The new government can go a long way towards helping businesses by creating an environment in which firms can be confident to plan for the next few years, not just the coming weeks or months.
Businesses need to be able to make big decisions, to drive their enterprises forward, and they can realistically only be expected to do that if they feel the economic environment in the UK is stable.
Uncertainty surrounding taxation, employment rights, investment incentives and other variables make bosses nervous and reluctant to make decisions that will allow their business to grow, with the benefits that brings to supply chains and employees.
An example of how an unstable situation can prevent such long term planning and investment lies in the variation of levels of capital allowances. Less than five years ago, the allowance was £25,000. Today, it is £500,000, 20 times that previous allowance.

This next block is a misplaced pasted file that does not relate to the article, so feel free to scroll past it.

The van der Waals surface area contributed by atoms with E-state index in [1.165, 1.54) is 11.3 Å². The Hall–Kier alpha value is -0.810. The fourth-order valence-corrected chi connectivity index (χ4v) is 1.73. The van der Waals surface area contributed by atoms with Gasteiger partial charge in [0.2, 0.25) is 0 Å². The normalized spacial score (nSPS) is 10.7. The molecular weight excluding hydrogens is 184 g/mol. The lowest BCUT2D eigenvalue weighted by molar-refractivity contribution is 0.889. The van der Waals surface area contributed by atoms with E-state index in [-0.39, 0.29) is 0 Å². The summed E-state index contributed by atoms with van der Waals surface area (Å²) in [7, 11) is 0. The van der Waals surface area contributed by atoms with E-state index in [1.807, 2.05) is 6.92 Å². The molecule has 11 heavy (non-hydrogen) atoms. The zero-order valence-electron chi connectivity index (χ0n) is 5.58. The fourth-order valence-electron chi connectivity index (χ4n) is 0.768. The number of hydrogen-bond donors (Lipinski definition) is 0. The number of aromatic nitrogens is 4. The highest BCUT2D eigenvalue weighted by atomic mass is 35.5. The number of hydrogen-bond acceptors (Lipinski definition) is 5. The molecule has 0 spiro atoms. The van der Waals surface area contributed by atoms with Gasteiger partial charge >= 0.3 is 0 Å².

How is it possible to plan for the long term when such changes can be made at a Chancellor’s whim? How is it possible for a company here in the Tees Valley know how much they can afford to invest and when to do so?
Businesses that produce or sell products to consumers also need to have a sharp eye on VAT levels. Much has also been made of the potential to raise the 20% rate, with politicians being put on the spot to confirm they will not implement a rise.
The rate in the UK is lower than much of the rest of Europe and VAT is a powerful tool for raising taxation, and places an emphasis on consumer choice; as essential items do not qualify for VAT, people can choose to simply not buy the item, rejecting the tax rise. If VAT is increase on a company’s products and the public reject it, that creates risk for the business.
Whatever the outcome of this “rainbow election”, those who find themselves in government need to act quickly on the economy and put a plan in place that will last, creating that necessary stability to allow businesses to create growth.